My job has recently taken me on a two-week trip to Taiwan. Since my parents and the large majority of their friends were raised in Taiwan, I’ve heard plenty about the island growing up, and there were expectations for the trip. Most notably, everyone I knew who had any experience with Taiwan made a lot of fuss about the food.
A short snippet of history: Taiwan had been a political refuge during the communist revolution for people from all over Mainland China. With them, they had brought a great hodgepodge of culinary styles, and in order to deal with the gustatory overload, the people forced all the self-proclaimed chefs to fight to the bloody, delectable death. What resulted was a distillation of the best tastes from across all the mainland.
The first place my host took me after I got off the plane was to a bakery, in which were housed such buns that the mean breads of my youth endeavored to mimic. Every day, my host introduced to me new experiences, from the rice rolls filled with assorted vegetables, to vegetarian creations that duplicate the taste, look, and mouthfeel of meat, to tropical fruits that crunch and crisp and run down your chin.
And so much of it is entirely meatless. I guess it shouldn’t have been a surprise that abstaining from meat is seen as holy. After all, Buddhism in one form or another has deep roots in this part of the world. But it brought me back to a question with which I had been struggling for some time now: what separates us humans from animals?
To me, this question is tied intimately to the path of the warrior-poet. If I claim to respect all human life, why should that respect not extend to other animals? There have been volumes of studies written about various animals possessing a sense of self, about animals exhibiting the ability to reason and learn, about animals fashioning and using tools. Any pet owner will attest to animals’ ability to exhibit emotion.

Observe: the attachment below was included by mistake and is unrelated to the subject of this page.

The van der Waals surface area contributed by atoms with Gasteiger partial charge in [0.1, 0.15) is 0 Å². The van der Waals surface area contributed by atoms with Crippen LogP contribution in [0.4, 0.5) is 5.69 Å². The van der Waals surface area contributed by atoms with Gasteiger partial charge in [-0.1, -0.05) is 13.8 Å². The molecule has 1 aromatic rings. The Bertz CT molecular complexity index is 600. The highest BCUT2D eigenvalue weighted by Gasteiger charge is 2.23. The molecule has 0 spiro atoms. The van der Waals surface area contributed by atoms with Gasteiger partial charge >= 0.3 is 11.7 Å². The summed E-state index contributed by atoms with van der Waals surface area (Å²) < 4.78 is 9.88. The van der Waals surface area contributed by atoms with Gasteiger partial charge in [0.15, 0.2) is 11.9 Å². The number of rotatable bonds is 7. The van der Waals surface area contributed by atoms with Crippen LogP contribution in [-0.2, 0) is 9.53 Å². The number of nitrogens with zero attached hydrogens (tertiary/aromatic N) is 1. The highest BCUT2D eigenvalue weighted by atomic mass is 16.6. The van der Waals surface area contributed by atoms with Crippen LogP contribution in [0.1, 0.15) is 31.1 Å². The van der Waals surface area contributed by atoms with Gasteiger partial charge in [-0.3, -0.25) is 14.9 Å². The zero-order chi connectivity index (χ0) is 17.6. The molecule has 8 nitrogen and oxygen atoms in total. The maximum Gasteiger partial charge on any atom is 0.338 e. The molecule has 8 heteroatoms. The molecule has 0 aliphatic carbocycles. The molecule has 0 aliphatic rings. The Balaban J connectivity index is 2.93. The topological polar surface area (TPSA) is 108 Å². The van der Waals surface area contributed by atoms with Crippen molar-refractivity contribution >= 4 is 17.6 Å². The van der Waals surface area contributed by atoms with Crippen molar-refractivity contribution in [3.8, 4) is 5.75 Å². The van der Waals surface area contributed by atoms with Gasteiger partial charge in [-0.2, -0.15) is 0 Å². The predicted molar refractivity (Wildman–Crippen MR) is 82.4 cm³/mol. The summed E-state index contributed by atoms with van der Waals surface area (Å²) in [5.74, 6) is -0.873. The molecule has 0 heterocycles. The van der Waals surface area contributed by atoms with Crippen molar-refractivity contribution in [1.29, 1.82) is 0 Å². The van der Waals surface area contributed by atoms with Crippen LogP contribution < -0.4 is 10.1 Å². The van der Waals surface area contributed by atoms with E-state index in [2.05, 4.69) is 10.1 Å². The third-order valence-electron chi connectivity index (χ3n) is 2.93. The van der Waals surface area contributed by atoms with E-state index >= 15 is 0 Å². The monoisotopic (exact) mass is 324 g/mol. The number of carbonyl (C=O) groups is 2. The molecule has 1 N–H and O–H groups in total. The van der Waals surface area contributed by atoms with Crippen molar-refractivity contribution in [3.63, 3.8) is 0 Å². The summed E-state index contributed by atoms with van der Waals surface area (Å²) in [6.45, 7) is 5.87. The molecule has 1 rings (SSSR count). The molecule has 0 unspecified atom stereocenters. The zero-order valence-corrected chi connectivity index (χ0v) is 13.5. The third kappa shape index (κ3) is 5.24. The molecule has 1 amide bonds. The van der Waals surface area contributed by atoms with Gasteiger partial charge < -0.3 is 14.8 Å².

Some may argue that our faculties in these areas are more advanced, but isn’t that line of reasoning subjective? Are we even capable of creating a metric for “human” traits without introducing some kind of bias? I’m reminded of the Age of Exploration, where Western scholars wrote extensively on the “savages” of other lands. To many of the era, the willingness and ability to mimic European customs was tantamount to intelligence. Are we being as speciocentric as they were ethnocentric?
There are plenty of well- and poorly-argued articles freely available for review on the web about vegetarianism and veganism, from moral, social, and nutritional standpoints. This article does not presume to add to that body of work. Though there are several practitioners who have successfully given up meat, I am not one of them. I’ve never gotten very far in any experiment with vegetarianism without feeling far too weak to further my training.
What I will advocate, though, is a healthy respect for the animals we eat. I’ll agree wholeheartedly with those avid carnivores who protest that we clawed our way to the top of the food chain, and we have the right to do with it however we please. But why use that position of power maliciously? Though it is the natural order of things that we kill in order to survive, the respect and humility of the warrior-poet demands that we not take lives lightly.
Here are a few things that everyone can do while still enjoying whatever fare he loves:
(1) A simple word of thanks before digging into a sirloin, regardless of one’s religious views, can go a long way.
(2) Get to know your local butcher. Buying fresh, local meats not only lets you know where the meat comes from and how it was raised, but it’s healthier and greener, too.
(3) Don’t waste a kill. Okay, so most of us don’t know how to use every part of the sea bass, but at least finish your fillet.
Train hard, eat smart, and act with honor.